In compliance with the requirement of Section 3506(c)(2)(A) of the Paperwork Reduction Act of 1995 for opportunity for public comment on proposed data collection projects, the Centers for Disease Control and Prevention (CDC) will publish periodic summaries of proposed projects. To request more information on the proposed projects or to obtain a copy of the data collection plans and instruments, call the CDC Reports Clearance Officer on (404) 498-1210.
Comments are invited on: (a) Whether the proposed collection of information is necessary for the proper performance of the functions of the agency, including whether the information shall have practical utility; (b) the accuracy of the agency's estimate of the burden of the proposed collection of information; (c) ways to enhance the quality, utility, and clarity of the information to be collected; and (d) ways to minimize the burden of the collection of information on respondents, including through the use of automated collection techniques or other forms of information technology. Send comments to Sandra Gambescia, CDC Assistant Reports Clearance Officer, 1600 Clifton Road, MS-E11, Atlanta, GA 30333 or send an e-mail to firstname.lastname@example.org. Written comments should be received within 60 days of this notice.
Gonococcal Isolate Surveillance Project (GISP) (OMB Control No. 0920-0307)—Extension—National Center for HIV, STD, and TB Prevention (NCHSTP), Centers for Disease Control and Prevention (CDC).
CDC is requesting OMB approval for a 3-year extension of the Gonococcal Isolate Surveillance Project (GISP), OMB Control No. 0920-0307. The objectives of GISP are to: (1) Monitor trends in antimicrobial susceptibility of strains of Neisseria gonorrhoeae in the U.S. and (2) characterize resistant isolates. GISAP provides critical surveillance for antimicrobial resistance, allowing for informed treatment recommendations. GISP was begun in 1986 as a voluntary surveillance project and has involved 5 regional laboratories and 28 publicly funded sexually transmitted disease (STD) clinics around the country. The STD clinics submit up to 25 gonococcal isolates per month to the regional laboratories, which measure susceptibility to a panel of antibiotics. Limited demographic and clinical information corresponding to the isolates are submitted directly by the clinics to CDC.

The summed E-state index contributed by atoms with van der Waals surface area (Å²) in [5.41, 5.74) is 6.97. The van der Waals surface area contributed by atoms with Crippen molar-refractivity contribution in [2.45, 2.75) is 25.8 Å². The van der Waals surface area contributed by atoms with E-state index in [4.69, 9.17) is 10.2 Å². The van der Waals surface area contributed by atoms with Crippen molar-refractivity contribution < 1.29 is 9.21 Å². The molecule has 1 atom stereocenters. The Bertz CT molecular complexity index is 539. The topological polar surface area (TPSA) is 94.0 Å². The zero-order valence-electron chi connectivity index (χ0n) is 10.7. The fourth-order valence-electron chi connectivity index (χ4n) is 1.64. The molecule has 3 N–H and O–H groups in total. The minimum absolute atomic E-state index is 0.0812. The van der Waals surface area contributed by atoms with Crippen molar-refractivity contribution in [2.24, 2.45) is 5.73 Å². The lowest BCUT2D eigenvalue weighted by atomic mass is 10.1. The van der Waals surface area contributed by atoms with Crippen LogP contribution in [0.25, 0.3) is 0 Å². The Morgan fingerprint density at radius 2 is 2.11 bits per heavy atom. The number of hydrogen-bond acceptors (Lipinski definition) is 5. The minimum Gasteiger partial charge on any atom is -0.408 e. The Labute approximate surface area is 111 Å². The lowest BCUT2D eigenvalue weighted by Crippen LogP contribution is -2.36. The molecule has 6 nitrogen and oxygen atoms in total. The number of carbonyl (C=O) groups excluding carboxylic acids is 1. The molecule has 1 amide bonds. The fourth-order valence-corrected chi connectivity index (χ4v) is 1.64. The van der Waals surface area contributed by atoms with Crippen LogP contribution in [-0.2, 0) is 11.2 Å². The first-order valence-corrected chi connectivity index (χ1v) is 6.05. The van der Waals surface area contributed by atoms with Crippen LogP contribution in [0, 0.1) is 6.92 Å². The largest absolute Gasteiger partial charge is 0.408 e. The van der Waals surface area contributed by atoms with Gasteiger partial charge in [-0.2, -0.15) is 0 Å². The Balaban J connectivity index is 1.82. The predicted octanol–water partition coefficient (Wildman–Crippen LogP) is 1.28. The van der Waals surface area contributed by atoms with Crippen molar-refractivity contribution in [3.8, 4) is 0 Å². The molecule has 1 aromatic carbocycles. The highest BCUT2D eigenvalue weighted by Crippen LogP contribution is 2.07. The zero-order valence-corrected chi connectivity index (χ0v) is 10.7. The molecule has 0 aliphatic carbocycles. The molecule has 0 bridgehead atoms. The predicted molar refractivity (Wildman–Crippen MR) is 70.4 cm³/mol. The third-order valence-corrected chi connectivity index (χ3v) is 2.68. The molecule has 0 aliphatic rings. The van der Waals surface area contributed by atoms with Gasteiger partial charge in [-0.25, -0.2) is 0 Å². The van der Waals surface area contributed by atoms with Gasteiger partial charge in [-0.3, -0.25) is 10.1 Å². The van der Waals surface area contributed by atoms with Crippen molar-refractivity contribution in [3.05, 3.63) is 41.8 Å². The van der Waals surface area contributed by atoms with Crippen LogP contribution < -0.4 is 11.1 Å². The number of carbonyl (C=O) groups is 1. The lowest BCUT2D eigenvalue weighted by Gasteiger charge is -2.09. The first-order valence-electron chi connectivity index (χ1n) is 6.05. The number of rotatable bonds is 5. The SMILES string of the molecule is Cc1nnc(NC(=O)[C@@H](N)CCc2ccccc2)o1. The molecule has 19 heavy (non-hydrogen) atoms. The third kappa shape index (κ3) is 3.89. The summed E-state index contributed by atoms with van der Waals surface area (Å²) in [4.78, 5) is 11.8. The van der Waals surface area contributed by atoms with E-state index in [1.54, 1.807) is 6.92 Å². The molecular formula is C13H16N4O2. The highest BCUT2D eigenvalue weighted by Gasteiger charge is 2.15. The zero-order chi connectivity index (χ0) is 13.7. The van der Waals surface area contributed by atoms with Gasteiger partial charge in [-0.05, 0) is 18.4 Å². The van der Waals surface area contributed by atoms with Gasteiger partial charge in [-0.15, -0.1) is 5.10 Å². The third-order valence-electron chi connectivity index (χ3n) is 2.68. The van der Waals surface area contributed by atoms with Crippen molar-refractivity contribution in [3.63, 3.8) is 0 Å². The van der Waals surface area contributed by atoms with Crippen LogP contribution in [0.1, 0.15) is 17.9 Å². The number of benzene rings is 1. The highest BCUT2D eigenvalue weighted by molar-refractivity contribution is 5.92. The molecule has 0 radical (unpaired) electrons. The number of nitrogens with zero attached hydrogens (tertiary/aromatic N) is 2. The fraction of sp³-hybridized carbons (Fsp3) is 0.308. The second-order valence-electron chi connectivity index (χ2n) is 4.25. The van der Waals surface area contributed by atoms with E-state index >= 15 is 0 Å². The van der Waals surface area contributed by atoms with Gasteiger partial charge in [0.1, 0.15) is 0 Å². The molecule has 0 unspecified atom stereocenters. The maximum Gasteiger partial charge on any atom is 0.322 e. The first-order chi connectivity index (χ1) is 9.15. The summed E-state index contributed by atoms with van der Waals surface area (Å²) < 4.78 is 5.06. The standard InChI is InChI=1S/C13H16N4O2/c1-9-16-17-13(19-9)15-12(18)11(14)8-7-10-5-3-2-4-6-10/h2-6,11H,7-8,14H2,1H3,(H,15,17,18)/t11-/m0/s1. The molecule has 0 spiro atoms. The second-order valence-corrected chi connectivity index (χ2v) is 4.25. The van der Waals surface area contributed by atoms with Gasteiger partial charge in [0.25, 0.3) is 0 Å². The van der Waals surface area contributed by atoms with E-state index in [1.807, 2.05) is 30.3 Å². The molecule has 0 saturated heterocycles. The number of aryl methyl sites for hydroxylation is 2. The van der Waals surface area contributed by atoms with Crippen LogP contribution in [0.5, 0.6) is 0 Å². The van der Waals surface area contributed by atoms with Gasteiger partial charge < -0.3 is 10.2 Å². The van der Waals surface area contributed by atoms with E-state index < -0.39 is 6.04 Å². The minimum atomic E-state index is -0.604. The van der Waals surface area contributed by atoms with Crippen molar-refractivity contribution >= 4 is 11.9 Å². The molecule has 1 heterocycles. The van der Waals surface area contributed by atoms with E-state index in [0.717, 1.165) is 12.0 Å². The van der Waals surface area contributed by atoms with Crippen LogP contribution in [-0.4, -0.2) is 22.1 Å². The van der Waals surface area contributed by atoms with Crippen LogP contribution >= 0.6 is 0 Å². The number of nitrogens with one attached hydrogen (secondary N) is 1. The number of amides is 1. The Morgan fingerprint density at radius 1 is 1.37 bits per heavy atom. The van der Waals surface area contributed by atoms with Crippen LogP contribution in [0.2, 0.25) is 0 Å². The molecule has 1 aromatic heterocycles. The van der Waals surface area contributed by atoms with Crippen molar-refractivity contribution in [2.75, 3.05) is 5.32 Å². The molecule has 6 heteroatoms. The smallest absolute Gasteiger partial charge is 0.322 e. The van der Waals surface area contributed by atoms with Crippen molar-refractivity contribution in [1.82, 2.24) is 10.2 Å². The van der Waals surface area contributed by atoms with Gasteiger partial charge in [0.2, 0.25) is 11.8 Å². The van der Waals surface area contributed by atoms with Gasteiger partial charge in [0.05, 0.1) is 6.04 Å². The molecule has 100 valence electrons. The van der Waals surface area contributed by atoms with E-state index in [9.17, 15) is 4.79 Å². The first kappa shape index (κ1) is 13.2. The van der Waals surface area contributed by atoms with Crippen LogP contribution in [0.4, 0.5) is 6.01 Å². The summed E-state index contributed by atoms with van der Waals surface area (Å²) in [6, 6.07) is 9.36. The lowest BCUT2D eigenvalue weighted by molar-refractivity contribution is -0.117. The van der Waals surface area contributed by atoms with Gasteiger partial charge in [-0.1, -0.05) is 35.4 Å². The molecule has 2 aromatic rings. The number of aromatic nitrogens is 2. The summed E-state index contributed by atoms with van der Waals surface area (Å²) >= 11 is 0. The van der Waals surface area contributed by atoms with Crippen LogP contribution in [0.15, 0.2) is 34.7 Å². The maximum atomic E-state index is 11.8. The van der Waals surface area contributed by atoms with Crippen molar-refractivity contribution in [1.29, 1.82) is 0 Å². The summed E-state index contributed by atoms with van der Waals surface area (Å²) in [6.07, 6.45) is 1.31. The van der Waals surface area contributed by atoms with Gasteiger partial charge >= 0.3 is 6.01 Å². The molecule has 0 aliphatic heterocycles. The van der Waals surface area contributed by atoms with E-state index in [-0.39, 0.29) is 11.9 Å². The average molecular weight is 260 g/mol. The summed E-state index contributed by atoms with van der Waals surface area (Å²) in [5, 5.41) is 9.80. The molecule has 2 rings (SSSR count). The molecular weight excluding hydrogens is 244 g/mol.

During 1986-2003, GISP has demonstrated the ability to effectively achieve its objectives. The emergence of resistance in the U.S. to fluoroquinolones, commonly used therapies for gonorrhea was identified through GISP and makes ongoing surveillance critical. Emergence of decreased susceptibility to fluoroquinolones among the men having sex with men (MSM) population in the U.S. was also identified through GISP in 2003. Data gathered through GISP were used to change the treatment for gonorrhea for the MSM population in April, 2004.
Under the GISP protocol, clinics are asked to provide 25 isolates per month. However, due to low volume at some site, clinics submit an average of 19 isolates per clinic per month, providing an average of 108 isolates per laboratory per month. For this data collection, a “response” is defined as the laboratory processing and data collection/processing associated with an individual gonococcal isolate from an individual patient. Based on previous laboratory experience in analyzing the gonococcal isolates, the estimated burden for each participating laboratory is 1 hour per response. This time estimate includes the time to record control strain data. We estimate 108 gonococcal isolates per laboratory each month (total number of responses per 5 laboratories is 1,296). The estimated time for clinical personnel to abstract data is 11 minutes per response (19 isolates per clinic per month). The estimated annualized burden for this data collection is 7,650 hours. There is no cost to respondents.
|Respondent||Number of respondents||Number of responses per respondent||Average burden per response (in hours)||Total burden (in hours)|
Dated: May 17, 2004.
Director, Management Analysis and Services Office, Centers for Disease Control and Prevention.
[FR Doc. 04-11528 Filed 5-20-04; 8:45 am]
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